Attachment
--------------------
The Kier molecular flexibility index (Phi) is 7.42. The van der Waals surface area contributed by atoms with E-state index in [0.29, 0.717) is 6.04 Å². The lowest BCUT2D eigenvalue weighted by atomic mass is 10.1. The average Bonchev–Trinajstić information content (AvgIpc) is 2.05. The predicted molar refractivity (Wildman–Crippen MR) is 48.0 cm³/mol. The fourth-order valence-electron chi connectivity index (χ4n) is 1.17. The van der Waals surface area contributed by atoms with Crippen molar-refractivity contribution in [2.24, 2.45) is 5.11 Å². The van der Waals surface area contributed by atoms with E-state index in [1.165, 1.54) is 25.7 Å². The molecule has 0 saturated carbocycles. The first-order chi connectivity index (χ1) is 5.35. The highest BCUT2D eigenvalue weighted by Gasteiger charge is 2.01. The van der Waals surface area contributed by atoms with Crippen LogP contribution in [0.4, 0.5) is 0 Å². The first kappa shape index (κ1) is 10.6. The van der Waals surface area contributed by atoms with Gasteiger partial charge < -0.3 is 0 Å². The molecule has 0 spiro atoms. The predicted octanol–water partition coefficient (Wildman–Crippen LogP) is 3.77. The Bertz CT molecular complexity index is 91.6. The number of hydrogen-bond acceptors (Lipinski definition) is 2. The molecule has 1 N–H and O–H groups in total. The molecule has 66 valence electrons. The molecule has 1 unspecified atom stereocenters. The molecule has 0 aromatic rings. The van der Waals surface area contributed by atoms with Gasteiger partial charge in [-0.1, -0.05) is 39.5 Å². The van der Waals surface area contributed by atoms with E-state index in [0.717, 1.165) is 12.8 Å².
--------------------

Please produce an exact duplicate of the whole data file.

The Kier molecular flexibility index (Phi) is 7.42. The van der Waals surface area contributed by atoms with E-state index in [0.29, 0.717) is 6.04 Å². The lowest BCUT2D eigenvalue weighted by atomic mass is 10.1. The average Bonchev–Trinajstić information content (AvgIpc) is 2.05. The predicted molar refractivity (Wildman–Crippen MR) is 48.0 cm³/mol. The fourth-order valence-electron chi connectivity index (χ4n) is 1.17. The van der Waals surface area contributed by atoms with Crippen molar-refractivity contribution in [2.24, 2.45) is 5.11 Å². The van der Waals surface area contributed by atoms with E-state index in [1.165, 1.54) is 25.7 Å². The molecule has 0 saturated carbocycles. The first-order chi connectivity index (χ1) is 5.35. The highest BCUT2D eigenvalue weighted by Gasteiger charge is 2.01. The van der Waals surface area contributed by atoms with Crippen LogP contribution in [0.4, 0.5) is 0 Å². The first kappa shape index (κ1) is 10.6. The van der Waals surface area contributed by atoms with Gasteiger partial charge < -0.3 is 0 Å². The molecule has 0 spiro atoms. The predicted octanol–water partition coefficient (Wildman–Crippen LogP) is 3.77. The Bertz CT molecular complexity index is 91.6. The number of hydrogen-bond acceptors (Lipinski definition) is 2. The molecule has 1 N–H and O–H groups in total. The molecule has 66 valence electrons. The molecule has 1 unspecified atom stereocenters. The molecule has 0 aromatic rings. The van der Waals surface area contributed by atoms with Gasteiger partial charge in [-0.1, -0.05) is 39.5 Å². The van der Waals surface area contributed by atoms with E-state index in [0.717, 1.165) is 12.8 Å².